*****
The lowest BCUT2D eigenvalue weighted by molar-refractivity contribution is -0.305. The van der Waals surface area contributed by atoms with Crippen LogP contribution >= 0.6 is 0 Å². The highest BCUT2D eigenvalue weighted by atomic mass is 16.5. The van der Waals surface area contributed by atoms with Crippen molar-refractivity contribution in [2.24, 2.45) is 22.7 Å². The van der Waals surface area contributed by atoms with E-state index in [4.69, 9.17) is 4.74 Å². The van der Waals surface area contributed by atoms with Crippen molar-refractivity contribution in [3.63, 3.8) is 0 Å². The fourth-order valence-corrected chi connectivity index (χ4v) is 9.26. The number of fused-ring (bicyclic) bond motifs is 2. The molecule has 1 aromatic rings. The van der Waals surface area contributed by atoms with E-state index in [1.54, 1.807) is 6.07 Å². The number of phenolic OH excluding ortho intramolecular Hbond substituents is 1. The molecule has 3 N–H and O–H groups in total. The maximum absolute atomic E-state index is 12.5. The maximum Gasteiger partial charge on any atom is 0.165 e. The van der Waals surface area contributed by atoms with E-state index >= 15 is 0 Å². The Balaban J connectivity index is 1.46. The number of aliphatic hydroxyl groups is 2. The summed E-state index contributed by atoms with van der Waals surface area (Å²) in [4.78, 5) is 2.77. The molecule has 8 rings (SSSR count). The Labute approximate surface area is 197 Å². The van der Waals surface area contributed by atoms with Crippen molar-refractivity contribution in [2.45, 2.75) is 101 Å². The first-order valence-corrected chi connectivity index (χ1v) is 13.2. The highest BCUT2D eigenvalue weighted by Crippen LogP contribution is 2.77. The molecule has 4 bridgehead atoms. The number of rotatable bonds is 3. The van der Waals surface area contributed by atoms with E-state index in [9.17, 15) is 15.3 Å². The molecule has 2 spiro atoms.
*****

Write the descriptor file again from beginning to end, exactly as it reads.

The lowest BCUT2D eigenvalue weighted by molar-refractivity contribution is -0.305. The van der Waals surface area contributed by atoms with Crippen LogP contribution >= 0.6 is 0 Å². The highest BCUT2D eigenvalue weighted by atomic mass is 16.5. The van der Waals surface area contributed by atoms with Crippen molar-refractivity contribution in [2.24, 2.45) is 22.7 Å². The van der Waals surface area contributed by atoms with E-state index in [4.69, 9.17) is 4.74 Å². The van der Waals surface area contributed by atoms with Crippen molar-refractivity contribution in [3.63, 3.8) is 0 Å². The fourth-order valence-corrected chi connectivity index (χ4v) is 9.26. The number of fused-ring (bicyclic) bond motifs is 2. The molecule has 1 aromatic rings. The van der Waals surface area contributed by atoms with E-state index in [1.54, 1.807) is 6.07 Å². The number of phenolic OH excluding ortho intramolecular Hbond substituents is 1. The molecule has 3 N–H and O–H groups in total. The maximum absolute atomic E-state index is 12.5. The maximum Gasteiger partial charge on any atom is 0.165 e. The van der Waals surface area contributed by atoms with E-state index >= 15 is 0 Å². The Balaban J connectivity index is 1.46. The number of aliphatic hydroxyl groups is 2. The summed E-state index contributed by atoms with van der Waals surface area (Å²) in [4.78, 5) is 2.77. The molecule has 8 rings (SSSR count). The Labute approximate surface area is 197 Å². The van der Waals surface area contributed by atoms with Crippen molar-refractivity contribution in [2.45, 2.75) is 101 Å². The first-order valence-corrected chi connectivity index (χ1v) is 13.2. The highest BCUT2D eigenvalue weighted by Crippen LogP contribution is 2.77. The molecule has 4 bridgehead atoms. The number of rotatable bonds is 3. The van der Waals surface area contributed by atoms with E-state index in [9.17, 15) is 15.3 Å². The molecule has 2 spiro atoms.